Chapter 11 of Exodus ends by summarizing what has happened in the earlier chapters: “So, these are the miracles Moses and Aaron did for Pharaoh. But the LORD kept Pharaoh stubborn throughout, and the king refused to free the Israelites” (Exodus 11:10) Through much of the course of 11 chapters, Moses and Pharaoh have been at each others’ throats, hoping to talk each other down, but without reaching any final resolve. However, there have been reversals and juxtapositions that show Moses gaining ground and Pharaoh losing ground. As a review of the first 11 chapters of Exodus, take a look at the following list. What do you see as the most pivotal moments in the story?
- Things seem to have come full circle. At the beginning of Exodus Egypt’s new king had ordered the killing of all the male children of the Hebrew slaves to ward off any possibility that they may grow up to join with Egypt’s enemies and go to war against Egypt. Now the God of the Israelites is putting the first-born of every Egyptian to death so that the Egyptians will send the Israelites out of their country.
- When God assigned Moses to go to Pharaoh and demand he set the Israelites free, Moses tried every excuse in the book to get out of his assignment—notably by claiming he was a poor speaker. However, following each confrontation with Pharaoh he seems to gain more confidence and speak out with more assurance.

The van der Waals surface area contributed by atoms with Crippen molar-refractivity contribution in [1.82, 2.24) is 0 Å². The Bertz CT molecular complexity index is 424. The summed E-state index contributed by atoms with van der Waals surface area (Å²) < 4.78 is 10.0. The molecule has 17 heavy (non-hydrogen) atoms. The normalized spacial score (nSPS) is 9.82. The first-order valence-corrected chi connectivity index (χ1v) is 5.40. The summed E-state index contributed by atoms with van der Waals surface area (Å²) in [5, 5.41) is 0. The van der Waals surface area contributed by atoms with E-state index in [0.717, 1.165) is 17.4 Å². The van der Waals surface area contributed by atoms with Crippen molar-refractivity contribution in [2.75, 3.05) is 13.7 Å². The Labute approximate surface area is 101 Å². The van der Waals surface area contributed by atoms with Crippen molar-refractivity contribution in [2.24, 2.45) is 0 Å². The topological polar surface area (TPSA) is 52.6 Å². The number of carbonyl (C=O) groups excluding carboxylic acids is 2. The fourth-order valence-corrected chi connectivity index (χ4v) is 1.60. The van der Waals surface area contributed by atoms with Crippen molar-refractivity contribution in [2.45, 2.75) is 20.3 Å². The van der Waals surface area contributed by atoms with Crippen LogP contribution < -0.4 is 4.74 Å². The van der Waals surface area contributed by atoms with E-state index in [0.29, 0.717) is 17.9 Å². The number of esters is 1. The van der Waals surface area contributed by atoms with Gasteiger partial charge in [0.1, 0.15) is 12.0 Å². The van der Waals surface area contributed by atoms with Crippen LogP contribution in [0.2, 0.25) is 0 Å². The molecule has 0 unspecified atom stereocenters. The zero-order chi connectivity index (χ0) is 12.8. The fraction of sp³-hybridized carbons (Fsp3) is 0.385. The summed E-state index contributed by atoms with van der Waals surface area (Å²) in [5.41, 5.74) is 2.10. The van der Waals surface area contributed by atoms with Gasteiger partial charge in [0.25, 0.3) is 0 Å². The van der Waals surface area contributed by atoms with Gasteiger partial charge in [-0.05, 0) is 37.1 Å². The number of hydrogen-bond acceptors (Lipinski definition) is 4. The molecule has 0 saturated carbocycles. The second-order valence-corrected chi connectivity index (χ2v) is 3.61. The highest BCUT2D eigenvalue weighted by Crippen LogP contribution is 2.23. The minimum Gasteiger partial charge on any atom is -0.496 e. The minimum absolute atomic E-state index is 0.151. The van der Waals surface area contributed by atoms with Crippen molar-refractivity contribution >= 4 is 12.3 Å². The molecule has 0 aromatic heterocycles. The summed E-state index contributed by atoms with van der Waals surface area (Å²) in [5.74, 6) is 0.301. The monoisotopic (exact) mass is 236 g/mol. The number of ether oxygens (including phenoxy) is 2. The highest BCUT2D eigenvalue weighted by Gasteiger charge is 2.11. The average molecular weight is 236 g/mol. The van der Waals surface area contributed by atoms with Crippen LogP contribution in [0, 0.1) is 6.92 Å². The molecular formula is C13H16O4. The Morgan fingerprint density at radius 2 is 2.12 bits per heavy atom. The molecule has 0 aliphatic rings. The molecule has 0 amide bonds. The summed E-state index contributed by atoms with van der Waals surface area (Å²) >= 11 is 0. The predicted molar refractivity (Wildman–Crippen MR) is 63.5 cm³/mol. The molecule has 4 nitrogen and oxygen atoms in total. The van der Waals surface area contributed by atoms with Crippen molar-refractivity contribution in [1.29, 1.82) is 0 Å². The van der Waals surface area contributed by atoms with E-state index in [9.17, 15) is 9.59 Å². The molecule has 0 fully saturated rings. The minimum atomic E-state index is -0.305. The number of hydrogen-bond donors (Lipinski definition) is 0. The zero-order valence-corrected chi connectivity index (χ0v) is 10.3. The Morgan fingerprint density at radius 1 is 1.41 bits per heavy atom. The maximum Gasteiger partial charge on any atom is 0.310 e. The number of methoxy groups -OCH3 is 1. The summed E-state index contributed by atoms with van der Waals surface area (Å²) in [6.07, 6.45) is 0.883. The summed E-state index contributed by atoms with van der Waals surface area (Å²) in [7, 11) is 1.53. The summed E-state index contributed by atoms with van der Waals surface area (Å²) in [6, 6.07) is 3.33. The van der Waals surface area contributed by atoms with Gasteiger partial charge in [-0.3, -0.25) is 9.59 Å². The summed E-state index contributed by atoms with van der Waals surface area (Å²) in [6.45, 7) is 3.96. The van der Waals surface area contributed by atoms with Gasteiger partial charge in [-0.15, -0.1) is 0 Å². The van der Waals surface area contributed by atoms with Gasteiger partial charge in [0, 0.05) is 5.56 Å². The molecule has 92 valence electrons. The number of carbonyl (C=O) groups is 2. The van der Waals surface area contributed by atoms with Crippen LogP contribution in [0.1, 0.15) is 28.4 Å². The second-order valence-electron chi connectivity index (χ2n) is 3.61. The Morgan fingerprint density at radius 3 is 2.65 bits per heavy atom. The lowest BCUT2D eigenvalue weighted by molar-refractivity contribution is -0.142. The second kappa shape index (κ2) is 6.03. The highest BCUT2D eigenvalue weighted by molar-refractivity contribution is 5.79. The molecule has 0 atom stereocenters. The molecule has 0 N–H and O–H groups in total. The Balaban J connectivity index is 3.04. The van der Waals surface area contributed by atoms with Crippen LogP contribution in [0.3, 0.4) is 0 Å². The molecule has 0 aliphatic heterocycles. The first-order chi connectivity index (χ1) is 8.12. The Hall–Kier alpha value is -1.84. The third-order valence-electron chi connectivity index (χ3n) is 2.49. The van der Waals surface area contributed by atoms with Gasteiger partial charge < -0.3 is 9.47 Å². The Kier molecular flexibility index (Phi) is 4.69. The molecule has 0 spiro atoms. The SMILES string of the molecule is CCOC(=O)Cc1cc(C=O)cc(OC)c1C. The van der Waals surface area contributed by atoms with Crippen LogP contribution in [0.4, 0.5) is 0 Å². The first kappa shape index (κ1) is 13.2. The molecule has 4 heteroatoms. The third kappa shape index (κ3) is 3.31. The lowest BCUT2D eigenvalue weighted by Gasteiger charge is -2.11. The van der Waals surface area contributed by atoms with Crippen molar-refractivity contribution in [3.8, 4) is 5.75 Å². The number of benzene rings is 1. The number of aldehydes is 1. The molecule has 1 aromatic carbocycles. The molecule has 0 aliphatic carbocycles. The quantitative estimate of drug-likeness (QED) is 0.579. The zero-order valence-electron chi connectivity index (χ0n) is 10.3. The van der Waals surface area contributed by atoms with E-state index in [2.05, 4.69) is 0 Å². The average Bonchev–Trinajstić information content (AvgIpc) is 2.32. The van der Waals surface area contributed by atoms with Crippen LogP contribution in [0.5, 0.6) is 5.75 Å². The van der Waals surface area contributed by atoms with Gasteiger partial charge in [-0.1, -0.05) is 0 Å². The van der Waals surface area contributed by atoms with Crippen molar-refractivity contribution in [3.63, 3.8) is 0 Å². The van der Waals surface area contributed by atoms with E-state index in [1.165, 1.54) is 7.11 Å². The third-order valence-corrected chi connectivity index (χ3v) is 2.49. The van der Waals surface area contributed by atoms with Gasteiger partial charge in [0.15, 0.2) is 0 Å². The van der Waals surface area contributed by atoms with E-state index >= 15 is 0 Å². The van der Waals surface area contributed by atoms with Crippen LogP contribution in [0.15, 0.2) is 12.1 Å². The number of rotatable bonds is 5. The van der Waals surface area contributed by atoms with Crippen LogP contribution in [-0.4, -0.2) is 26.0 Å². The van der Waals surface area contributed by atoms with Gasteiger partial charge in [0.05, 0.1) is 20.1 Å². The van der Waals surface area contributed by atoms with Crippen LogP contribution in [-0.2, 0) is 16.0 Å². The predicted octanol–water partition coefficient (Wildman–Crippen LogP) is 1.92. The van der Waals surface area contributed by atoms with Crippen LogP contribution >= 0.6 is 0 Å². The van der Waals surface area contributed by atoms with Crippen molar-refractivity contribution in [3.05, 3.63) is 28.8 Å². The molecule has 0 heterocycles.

- As Moses and Pharaoh oppose each other, court magicians are at first able to offer tricks that somewhat simulate tricks performed by Aaron and Moses, but the magicians’ abilities decline quickly until they are unable to act at all, stricken by the plague of boils.
- At first Pharaoh’s advisers seem to go along with everything Pharaoh says, but as time goes on, they begin to suggest that Pharaoh should perhaps give a little. Some of them actually leave the court to protect their slaves and livestock from the plagues, while others keep hanging in, nodding their heads to their ruler. In the end the advisers directly counsel Pharaoh to give in to some of Moses’ demands because of the harm that is coming to Egypt. Despite all the harm he has brought down, they even come to respect Moses while questioning their boss.
- At the end of chapter 2 of Exodus, the Israelites had wept and asked God for help. In chapter 11 the Egyptian parents are weeping and wailing and begging for relief in another incident of coming full circle.
Doesn’t it seem a little nasty of God to display his power by killing so many people, kids included? Even people of faith who respect the Bible wonder about that. What do you think most Christians think about these plagues? Pick one response or write your own.
- Christians don’t think about them at all. Most don’t even know the story.
- Most believe the Bible writers got the history right. So the plagues happened.
- Most would buy into the scholarly idea that these stories were passed along by word of mouth for generations before someone wrote down the best version of the stories available…but probably less than perfectly accurate.
- I’d like to plead the fifth, and move along quickly.